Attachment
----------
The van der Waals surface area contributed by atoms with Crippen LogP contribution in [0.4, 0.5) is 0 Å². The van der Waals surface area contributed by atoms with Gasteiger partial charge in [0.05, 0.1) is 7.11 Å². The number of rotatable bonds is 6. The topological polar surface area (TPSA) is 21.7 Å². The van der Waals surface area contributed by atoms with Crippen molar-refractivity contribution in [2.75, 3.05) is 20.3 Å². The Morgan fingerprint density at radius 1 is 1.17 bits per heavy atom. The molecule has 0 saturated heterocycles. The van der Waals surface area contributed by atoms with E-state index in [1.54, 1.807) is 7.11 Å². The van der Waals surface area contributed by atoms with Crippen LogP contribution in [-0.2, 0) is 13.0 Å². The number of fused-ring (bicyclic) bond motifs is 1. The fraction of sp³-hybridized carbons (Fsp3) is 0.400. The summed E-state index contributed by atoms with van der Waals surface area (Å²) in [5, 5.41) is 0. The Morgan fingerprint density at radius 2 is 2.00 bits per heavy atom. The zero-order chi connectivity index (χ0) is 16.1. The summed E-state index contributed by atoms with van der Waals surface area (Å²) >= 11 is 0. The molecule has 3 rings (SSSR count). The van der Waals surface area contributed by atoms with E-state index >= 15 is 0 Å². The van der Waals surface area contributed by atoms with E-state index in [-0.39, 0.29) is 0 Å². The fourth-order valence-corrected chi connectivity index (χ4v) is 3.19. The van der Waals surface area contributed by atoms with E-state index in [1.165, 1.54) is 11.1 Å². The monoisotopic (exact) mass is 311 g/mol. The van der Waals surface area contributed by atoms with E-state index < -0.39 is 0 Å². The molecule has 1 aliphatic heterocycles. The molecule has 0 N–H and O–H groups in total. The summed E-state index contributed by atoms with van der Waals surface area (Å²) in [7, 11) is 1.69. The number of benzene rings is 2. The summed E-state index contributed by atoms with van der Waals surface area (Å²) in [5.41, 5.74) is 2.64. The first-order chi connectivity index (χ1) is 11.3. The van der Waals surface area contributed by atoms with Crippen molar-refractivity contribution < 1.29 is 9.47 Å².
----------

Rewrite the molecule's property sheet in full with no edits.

The van der Waals surface area contributed by atoms with Crippen LogP contribution in [0.4, 0.5) is 0 Å². The van der Waals surface area contributed by atoms with Gasteiger partial charge in [0.05, 0.1) is 7.11 Å². The number of rotatable bonds is 6. The topological polar surface area (TPSA) is 21.7 Å². The van der Waals surface area contributed by atoms with Crippen molar-refractivity contribution in [2.75, 3.05) is 20.3 Å². The Morgan fingerprint density at radius 1 is 1.17 bits per heavy atom. The molecule has 0 saturated heterocycles. The van der Waals surface area contributed by atoms with E-state index in [1.54, 1.807) is 7.11 Å². The van der Waals surface area contributed by atoms with Crippen LogP contribution in [-0.2, 0) is 13.0 Å². The number of fused-ring (bicyclic) bond motifs is 1. The fraction of sp³-hybridized carbons (Fsp3) is 0.400. The summed E-state index contributed by atoms with van der Waals surface area (Å²) in [5, 5.41) is 0. The Morgan fingerprint density at radius 2 is 2.00 bits per heavy atom. The zero-order chi connectivity index (χ0) is 16.1. The summed E-state index contributed by atoms with van der Waals surface area (Å²) >= 11 is 0. The molecule has 3 rings (SSSR count). The van der Waals surface area contributed by atoms with E-state index >= 15 is 0 Å². The van der Waals surface area contributed by atoms with E-state index in [-0.39, 0.29) is 0 Å². The fourth-order valence-corrected chi connectivity index (χ4v) is 3.19. The van der Waals surface area contributed by atoms with E-state index in [1.165, 1.54) is 11.1 Å². The monoisotopic (exact) mass is 311 g/mol. The van der Waals surface area contributed by atoms with E-state index < -0.39 is 0 Å². The molecule has 1 aliphatic heterocycles. The molecule has 0 N–H and O–H groups in total. The summed E-state index contributed by atoms with van der Waals surface area (Å²) in [7, 11) is 1.69. The number of benzene rings is 2. The summed E-state index contributed by atoms with van der Waals surface area (Å²) in [5.41, 5.74) is 2.64. The first-order chi connectivity index (χ1) is 11.3. The van der Waals surface area contributed by atoms with Crippen molar-refractivity contribution < 1.29 is 9.47 Å².